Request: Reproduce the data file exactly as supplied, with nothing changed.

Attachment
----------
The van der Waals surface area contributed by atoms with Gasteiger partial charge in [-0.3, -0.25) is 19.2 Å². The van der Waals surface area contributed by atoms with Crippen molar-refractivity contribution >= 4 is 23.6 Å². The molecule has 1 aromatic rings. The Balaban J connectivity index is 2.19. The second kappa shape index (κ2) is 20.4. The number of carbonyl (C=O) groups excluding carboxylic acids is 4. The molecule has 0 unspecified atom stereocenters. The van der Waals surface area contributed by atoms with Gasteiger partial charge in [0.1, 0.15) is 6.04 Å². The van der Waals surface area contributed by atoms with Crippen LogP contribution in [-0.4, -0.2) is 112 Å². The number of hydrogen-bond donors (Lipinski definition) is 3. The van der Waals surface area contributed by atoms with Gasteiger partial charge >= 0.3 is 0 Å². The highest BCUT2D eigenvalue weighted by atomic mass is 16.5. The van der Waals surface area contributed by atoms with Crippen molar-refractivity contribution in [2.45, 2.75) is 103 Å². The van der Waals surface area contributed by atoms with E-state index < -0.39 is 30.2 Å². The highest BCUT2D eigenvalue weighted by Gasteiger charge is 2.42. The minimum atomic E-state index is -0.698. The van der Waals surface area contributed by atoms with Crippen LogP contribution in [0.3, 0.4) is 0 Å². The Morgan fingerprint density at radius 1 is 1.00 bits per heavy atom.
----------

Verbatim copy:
The van der Waals surface area contributed by atoms with Gasteiger partial charge in [-0.3, -0.25) is 19.2 Å². The van der Waals surface area contributed by atoms with Crippen molar-refractivity contribution >= 4 is 23.6 Å². The molecule has 1 aromatic rings. The Balaban J connectivity index is 2.19. The second kappa shape index (κ2) is 20.4. The number of carbonyl (C=O) groups excluding carboxylic acids is 4. The molecule has 0 unspecified atom stereocenters. The van der Waals surface area contributed by atoms with Gasteiger partial charge in [0.1, 0.15) is 6.04 Å². The van der Waals surface area contributed by atoms with Crippen LogP contribution in [-0.4, -0.2) is 112 Å². The number of hydrogen-bond donors (Lipinski definition) is 3. The van der Waals surface area contributed by atoms with Gasteiger partial charge >= 0.3 is 0 Å². The highest BCUT2D eigenvalue weighted by atomic mass is 16.5. The van der Waals surface area contributed by atoms with Crippen molar-refractivity contribution in [2.45, 2.75) is 103 Å². The van der Waals surface area contributed by atoms with E-state index < -0.39 is 30.2 Å². The highest BCUT2D eigenvalue weighted by Gasteiger charge is 2.42. The minimum atomic E-state index is -0.698. The van der Waals surface area contributed by atoms with Crippen LogP contribution in [0.3, 0.4) is 0 Å². The Morgan fingerprint density at radius 1 is 1.00 bits per heavy atom.